Davide Capponi iPhoneography

Photographic art by Davide Capponi

On frozen water – the making of

Many of you have been asking to see the original shot before editing or the sequence of processing steps that brought to the posted image, and here it is.

 

 

1 – The raw shot

This is the starting shot, it was taken around 1 pm during lunch break on a cold day after snowfall, the weather was cloudy with some sunlight piercing the clouds.

There were seagulls flying on the Naviglio channel in Milano, so to capture them in flight, instead of shooting with HDR Pro app which is quite slow since it does take two shots to create the HDR effect, I used another shooting app called 6×6.  Throughout the shooting session I used an Olloclip wide lens, as can be easily seen by the curved line of the river bank.

Amongst the shots I took I chose this one because the flying seagull can be clearly seen and has a nice vignette of snow around.

 

 

2 – Cropping and basic tuning

I used Snapseed to crop the image so that the subject (the seagull)  was larger and better positioned.

After that I tuned contrast, brightness and saturation.

 

 

3 – Dynamic Light

To enhance and dramatize the image I used Dynamic Light, an app that applies many effects but mainly does a HDR-like effect.

 

 

4 – PicGrunger

PicGrunger applies textures to the image in the so-called “grunge” style. I chose warm textures for this image.

 

 

5 – Phototoaster

Phototoaster is a all-round editor that I find very good for final balancing and refining of the image. In this case I mainly corrected the color temperature of the image adding blue and red hues.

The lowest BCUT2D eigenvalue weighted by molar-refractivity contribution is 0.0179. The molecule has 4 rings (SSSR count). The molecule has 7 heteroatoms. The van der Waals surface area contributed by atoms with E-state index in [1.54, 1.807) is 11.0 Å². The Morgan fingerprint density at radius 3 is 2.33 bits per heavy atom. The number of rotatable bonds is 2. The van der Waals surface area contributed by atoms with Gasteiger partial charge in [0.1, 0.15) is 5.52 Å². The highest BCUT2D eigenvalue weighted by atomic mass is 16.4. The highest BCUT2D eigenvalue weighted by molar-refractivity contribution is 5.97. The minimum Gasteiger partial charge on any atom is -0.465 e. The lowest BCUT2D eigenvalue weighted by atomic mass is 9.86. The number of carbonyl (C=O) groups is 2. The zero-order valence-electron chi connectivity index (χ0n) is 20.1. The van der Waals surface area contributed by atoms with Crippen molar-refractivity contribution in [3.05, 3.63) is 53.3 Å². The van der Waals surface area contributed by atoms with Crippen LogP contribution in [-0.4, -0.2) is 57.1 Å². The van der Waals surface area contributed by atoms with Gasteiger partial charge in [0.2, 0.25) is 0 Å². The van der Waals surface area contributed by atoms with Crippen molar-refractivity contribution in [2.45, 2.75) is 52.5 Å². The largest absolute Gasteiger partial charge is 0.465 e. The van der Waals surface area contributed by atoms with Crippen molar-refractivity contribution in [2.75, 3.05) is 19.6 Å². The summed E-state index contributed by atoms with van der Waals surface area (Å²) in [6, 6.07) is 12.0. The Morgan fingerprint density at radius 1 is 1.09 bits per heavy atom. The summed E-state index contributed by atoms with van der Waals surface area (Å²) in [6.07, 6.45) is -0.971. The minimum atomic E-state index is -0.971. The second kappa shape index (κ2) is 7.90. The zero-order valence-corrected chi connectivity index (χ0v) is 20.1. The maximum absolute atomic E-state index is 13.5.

In many images my editing chain stops here, and the final image is ready.

Looking at the image, however, you will notice that after all this editing the seagull is almost lost in the image and does not catch the eye of the viewer.

There are different devices you can use to make a subject pop up in an image, for this shot I chose to enhance the image with an app called Rays.

 

 

6 – Rays

Rays enables you to add light rays effects to an image. In this case I chose to originate rays from the subject, the seagull.

Rays has however the downside of generating a misty overlay that reduces contrast and colors making the image somewhat dull.

 

 

7 – Final image – On frozen waters


To give back “punch“to the image I did some final adjustments to contrast, brightness and saturation with Snapseed.

And this brings us to the final image that you have seen in the previous post.

Hope you enjoyed this walkthrough, it was nice to go back with you at the steps I followed to create this image.

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27 Responses to “On frozen water – the making of”

  1. Peter Bryenton (@peterbryenton)

    Thank you Davide. I too added a final “tune up” in Snapseed after editing in several other apps. Without that last step I find that the digital image processing in and out of separate apps tends to produce a “muddy” end product (underexposed, de-saturated etc.) My phone/tablet editing workflow is very different from traditional PC Lightroom & Photoshop techniques where we “stay inside” Adobe Creative suite without saving & re-loading many times. Shooting RAW on a DSLR is also entirely different technically to using a smartphone camera.
    The advantage of a pocket-sized camera (with a built-in mini-darkroom) in terms of freedom of mobility makes it worthwhile exploring, as your fine portfolio demonstrates so clearly.

    Reply
    • rubicorno

      Peter, shooting and editing on a smartphone is definitely different, and in my opinion it is not only a matter of editing software and techniques.
      Mobile photography with the lo-fi implications due (at least initially) to simplified optics and electonics led to a different creative approach where the initial shot is raw starting material and much creativity takes place in postprocessing.